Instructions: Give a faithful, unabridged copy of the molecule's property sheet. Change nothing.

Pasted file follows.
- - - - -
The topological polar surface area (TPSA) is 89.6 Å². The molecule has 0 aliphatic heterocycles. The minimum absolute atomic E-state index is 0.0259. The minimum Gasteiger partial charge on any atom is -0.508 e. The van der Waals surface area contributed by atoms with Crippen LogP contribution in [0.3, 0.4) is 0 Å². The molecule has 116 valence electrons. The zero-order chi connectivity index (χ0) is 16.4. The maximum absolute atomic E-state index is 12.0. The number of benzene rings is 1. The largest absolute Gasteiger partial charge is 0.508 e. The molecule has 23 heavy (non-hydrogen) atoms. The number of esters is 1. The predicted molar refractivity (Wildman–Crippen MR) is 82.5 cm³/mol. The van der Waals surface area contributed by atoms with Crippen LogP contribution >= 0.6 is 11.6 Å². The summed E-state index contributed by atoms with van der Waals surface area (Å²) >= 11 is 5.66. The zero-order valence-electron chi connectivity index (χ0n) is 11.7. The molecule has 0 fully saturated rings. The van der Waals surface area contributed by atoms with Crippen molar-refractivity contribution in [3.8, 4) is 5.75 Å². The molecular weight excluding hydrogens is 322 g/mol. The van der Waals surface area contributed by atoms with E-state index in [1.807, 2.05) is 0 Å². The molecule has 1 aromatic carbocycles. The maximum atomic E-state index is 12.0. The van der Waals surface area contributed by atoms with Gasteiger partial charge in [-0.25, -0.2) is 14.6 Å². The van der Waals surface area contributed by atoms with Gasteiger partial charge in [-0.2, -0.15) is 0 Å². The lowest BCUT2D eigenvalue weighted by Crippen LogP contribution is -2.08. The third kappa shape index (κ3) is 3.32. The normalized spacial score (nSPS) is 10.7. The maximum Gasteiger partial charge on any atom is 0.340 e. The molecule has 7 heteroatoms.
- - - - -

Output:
The topological polar surface area (TPSA) is 89.6 Å². The molecule has 0 aliphatic heterocycles. The minimum absolute atomic E-state index is 0.0259. The minimum Gasteiger partial charge on any atom is -0.508 e. The van der Waals surface area contributed by atoms with Crippen LogP contribution in [0.3, 0.4) is 0 Å². The molecule has 116 valence electrons. The zero-order chi connectivity index (χ0) is 16.4. The maximum absolute atomic E-state index is 12.0. The number of benzene rings is 1. The largest absolute Gasteiger partial charge is 0.508 e. The molecule has 23 heavy (non-hydrogen) atoms. The number of esters is 1. The predicted molar refractivity (Wildman–Crippen MR) is 82.5 cm³/mol. The van der Waals surface area contributed by atoms with Crippen LogP contribution >= 0.6 is 11.6 Å². The summed E-state index contributed by atoms with van der Waals surface area (Å²) >= 11 is 5.66. The zero-order valence-electron chi connectivity index (χ0n) is 11.7. The molecule has 0 fully saturated rings. The van der Waals surface area contributed by atoms with Crippen molar-refractivity contribution in [3.8, 4) is 5.75 Å². The molecular weight excluding hydrogens is 322 g/mol. The van der Waals surface area contributed by atoms with E-state index in [1.807, 2.05) is 0 Å². The molecule has 1 aromatic carbocycles. The maximum atomic E-state index is 12.0. The van der Waals surface area contributed by atoms with Gasteiger partial charge in [-0.25, -0.2) is 14.6 Å². The van der Waals surface area contributed by atoms with Gasteiger partial charge in [-0.2, -0.15) is 0 Å². The lowest BCUT2D eigenvalue weighted by Crippen LogP contribution is -2.08. The third kappa shape index (κ3) is 3.32. The normalized spacial score (nSPS) is 10.7. The maximum Gasteiger partial charge on any atom is 0.340 e. The molecule has 7 heteroatoms.